Table_1_Decreases in Circulating Concentrations of Long-Chain Acylcarnitines and Free Fatty Acids During the Glucose Tolerance Test Represent Tissue-Specific Insulin Sensitivity.XLS
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Background: Insulin plays a pivotal role in the regulation of both carbohydrate and lipid intermediate turnover and metabolism. In the transition from a fasted to fed state, insulin action inhibits lipolysis in adipocytes, and acylcarnitine synthesis in the muscles and heart. The aim of this study was to measure free fatty acid (FFA) and acylcarnitine levels during the glucose tolerance test as indicators of tissue-specific insulin resistance.
Results: Insulin release in response to glucose administration decreased both FFA and long-chain acylcarnitine levels in plasma in healthy control animals by 30% (120 min). The glucose tolerance test and [3H]-deoxy-D-glucose uptake in tissues revealed that high fat diet-induced lipid overload in C57bl/6N mice evoked only adipose tissue insulin resistance, and plasma levels of FFAs did not decrease after glucose administration. In comparison, db/db mice developed type 2 diabetes with severely impaired insulin sensitivity and up to 70% lower glucose uptake in both adipose tissues and muscles (skeletal muscle and heart), and both plasma concentrations of FFAs and long-chain acylcarnitines did not decrease in response to glucose administration.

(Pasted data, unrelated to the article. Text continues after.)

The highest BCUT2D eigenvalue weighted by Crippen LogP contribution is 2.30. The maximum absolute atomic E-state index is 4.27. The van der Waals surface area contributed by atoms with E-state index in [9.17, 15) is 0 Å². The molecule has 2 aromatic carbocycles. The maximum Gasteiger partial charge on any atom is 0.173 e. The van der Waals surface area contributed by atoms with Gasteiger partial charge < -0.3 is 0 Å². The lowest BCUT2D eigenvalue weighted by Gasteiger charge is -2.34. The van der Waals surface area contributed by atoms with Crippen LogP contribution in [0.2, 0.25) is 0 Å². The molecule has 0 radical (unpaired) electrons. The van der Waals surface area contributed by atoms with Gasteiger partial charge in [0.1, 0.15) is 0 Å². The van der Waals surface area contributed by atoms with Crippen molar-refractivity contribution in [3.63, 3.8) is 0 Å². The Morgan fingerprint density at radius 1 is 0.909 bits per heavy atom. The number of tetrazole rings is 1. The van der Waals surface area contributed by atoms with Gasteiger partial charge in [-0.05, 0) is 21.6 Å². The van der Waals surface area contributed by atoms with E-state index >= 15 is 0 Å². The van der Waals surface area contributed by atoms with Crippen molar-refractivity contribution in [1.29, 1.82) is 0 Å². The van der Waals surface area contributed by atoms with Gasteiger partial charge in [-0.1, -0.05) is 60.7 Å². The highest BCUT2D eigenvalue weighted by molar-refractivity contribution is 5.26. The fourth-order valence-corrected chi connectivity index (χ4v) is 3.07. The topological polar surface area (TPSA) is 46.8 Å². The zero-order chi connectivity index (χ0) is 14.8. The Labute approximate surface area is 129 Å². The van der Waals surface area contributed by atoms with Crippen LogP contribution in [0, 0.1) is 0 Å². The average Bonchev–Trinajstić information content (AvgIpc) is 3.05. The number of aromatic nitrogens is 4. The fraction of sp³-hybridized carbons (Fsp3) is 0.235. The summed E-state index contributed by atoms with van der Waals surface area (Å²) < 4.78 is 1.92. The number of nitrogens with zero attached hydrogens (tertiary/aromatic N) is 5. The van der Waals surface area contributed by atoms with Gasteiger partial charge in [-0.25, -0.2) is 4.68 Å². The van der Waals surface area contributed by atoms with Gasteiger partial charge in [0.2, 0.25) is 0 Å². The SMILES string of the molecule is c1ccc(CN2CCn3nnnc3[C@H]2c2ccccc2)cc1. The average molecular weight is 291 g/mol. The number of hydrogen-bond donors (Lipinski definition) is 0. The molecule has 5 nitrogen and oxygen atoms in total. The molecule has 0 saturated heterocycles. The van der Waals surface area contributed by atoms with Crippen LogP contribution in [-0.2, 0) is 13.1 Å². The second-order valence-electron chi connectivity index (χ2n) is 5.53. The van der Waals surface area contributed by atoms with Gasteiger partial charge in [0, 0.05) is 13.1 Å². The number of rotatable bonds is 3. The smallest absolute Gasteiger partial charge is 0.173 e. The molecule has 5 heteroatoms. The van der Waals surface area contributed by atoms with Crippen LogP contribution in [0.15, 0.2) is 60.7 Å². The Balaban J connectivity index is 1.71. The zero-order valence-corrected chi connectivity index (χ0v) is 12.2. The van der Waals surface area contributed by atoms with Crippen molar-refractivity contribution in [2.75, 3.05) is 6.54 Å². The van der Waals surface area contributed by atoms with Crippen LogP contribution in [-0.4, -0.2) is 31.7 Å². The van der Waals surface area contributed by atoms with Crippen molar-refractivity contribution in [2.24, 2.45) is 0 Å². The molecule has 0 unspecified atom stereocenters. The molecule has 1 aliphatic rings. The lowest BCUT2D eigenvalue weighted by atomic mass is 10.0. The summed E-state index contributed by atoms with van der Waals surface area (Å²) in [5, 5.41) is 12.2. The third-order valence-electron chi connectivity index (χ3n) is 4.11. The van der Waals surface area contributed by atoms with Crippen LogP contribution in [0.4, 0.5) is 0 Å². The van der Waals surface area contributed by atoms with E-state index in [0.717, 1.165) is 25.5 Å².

Conclusions: These results link impaired adipose tissue insulin sensitivity with continuous FFA release in the transition from a fasted to postprandial state, while a blunted decrease in long-chain acylcarnitine levels is associated with muscle and heart insulin resistance.
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